1.9 Organization of Chapters

The study is divided into five chapters. Chapter one includes background of the study, statement of the research problem, research question, objectives of the study, assumptions of the study, significance of the study, scope and limitation of the study, methodology, organization of the study and definition of concepts. Chapter two is the literature review and theoretical framework. Chapter three is the historical background of the study which is Giwa Local Government Area of Kaduna Sate. Chapter four is data presentation and analysis. Chapter five focuses on summary, conclusions and recommendations.

1.10 Definition of Concepts

1.10.1 Cattle Rustling

Cattle rustling is the act of stealing cattle. Cattle theft is dubbed rustling, while an individual who engages in it is a rustler. Cattle rustling refer to a violent activity by pastoral communities stealing livestock from each other (Bashir, 2017). A cattle rustling is the act of forceful raiding of livestock from one community by another using guns and leaving behind destruction of property and loss of lives. The term is of the historical United States colloquial etymology in which context pioneer farmers lost cattle while grazing on huge ranges that were difficult to patrol for policing. Traditionally, cattle rustling have been driven by the criminal intent to expropriate cow for meat or for sale. Pertinently, it must have served as a means of primitive accumulation of cow-herd in the contexts of subsistence and commercial pastoralism (Manyok, 2017).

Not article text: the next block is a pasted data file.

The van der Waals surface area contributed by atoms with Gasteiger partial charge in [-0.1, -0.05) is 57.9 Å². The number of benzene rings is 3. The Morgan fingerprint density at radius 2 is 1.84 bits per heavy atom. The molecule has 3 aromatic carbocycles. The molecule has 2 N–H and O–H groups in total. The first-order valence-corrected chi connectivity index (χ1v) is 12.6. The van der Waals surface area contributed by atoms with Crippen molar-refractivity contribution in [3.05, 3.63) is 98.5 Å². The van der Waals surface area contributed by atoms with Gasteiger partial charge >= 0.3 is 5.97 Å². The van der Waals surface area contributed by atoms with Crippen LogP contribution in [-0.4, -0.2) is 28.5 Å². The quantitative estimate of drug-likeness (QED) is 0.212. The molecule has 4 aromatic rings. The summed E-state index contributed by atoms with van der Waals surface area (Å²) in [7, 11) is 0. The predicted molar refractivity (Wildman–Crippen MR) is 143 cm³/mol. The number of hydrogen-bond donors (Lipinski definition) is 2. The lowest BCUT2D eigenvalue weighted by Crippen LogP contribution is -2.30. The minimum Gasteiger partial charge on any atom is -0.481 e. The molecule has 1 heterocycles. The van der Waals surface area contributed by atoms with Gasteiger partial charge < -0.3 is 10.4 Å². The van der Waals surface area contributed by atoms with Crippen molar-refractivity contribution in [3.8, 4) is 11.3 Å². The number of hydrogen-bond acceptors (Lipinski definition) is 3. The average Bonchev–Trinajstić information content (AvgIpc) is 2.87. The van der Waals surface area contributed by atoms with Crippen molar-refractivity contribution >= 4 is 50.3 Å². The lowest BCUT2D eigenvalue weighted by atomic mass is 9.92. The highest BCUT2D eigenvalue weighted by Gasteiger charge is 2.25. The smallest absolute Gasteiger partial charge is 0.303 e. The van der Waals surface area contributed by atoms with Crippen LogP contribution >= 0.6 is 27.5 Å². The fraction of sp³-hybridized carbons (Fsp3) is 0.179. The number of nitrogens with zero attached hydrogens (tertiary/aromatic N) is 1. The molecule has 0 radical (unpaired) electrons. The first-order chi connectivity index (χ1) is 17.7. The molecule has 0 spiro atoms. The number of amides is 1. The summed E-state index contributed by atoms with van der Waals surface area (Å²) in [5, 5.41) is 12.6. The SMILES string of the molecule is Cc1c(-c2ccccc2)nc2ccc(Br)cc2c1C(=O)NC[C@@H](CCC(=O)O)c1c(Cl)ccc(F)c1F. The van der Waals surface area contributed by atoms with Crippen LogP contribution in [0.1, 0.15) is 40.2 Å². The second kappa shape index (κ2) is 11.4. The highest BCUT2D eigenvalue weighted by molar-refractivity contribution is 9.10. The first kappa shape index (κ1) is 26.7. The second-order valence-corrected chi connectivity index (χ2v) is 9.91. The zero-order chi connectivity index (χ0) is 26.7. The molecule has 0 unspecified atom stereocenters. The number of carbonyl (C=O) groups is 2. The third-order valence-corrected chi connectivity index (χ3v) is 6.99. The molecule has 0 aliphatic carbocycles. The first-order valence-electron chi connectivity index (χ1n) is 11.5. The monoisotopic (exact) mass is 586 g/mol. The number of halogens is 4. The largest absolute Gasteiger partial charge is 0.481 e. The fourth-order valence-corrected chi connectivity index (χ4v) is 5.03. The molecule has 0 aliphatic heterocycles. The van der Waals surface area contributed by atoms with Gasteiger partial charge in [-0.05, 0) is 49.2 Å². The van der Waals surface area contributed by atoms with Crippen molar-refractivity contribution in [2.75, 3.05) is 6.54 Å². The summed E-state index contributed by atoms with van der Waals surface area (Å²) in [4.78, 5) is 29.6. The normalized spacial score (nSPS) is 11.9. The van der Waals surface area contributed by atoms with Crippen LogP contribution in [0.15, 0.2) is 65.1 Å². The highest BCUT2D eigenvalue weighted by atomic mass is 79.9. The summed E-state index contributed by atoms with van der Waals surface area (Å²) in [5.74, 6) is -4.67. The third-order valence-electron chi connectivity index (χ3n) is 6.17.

Okoli and Okpaleke (2014) opined that conceptually, the term “cattle rustling” appears to have evolved into a more or less standardized specialist nomenclature. Hence, the concept is almost universally applied to designate the act of stealing cattle from grazing herd notwithstanding the motivation or contextual specifics. Some recent studies have however used the notion of “cattle road” to denote the same reality. Okoli and Akeihe (2014) are of the view that cattle rustling refer to the stealing of grazing cattle or lock of cattle while grazing on huge ranges. Cattle rustling is a global phenomenon which has manifested in various scales and dimension in the country, cattle rustling has been widespread particularly in the northern part of the country where cattle raring is a dominant agricultural practice. Recent developments tend to have implicated cattle rustling in the rising wave of violence in Northern Nigeria.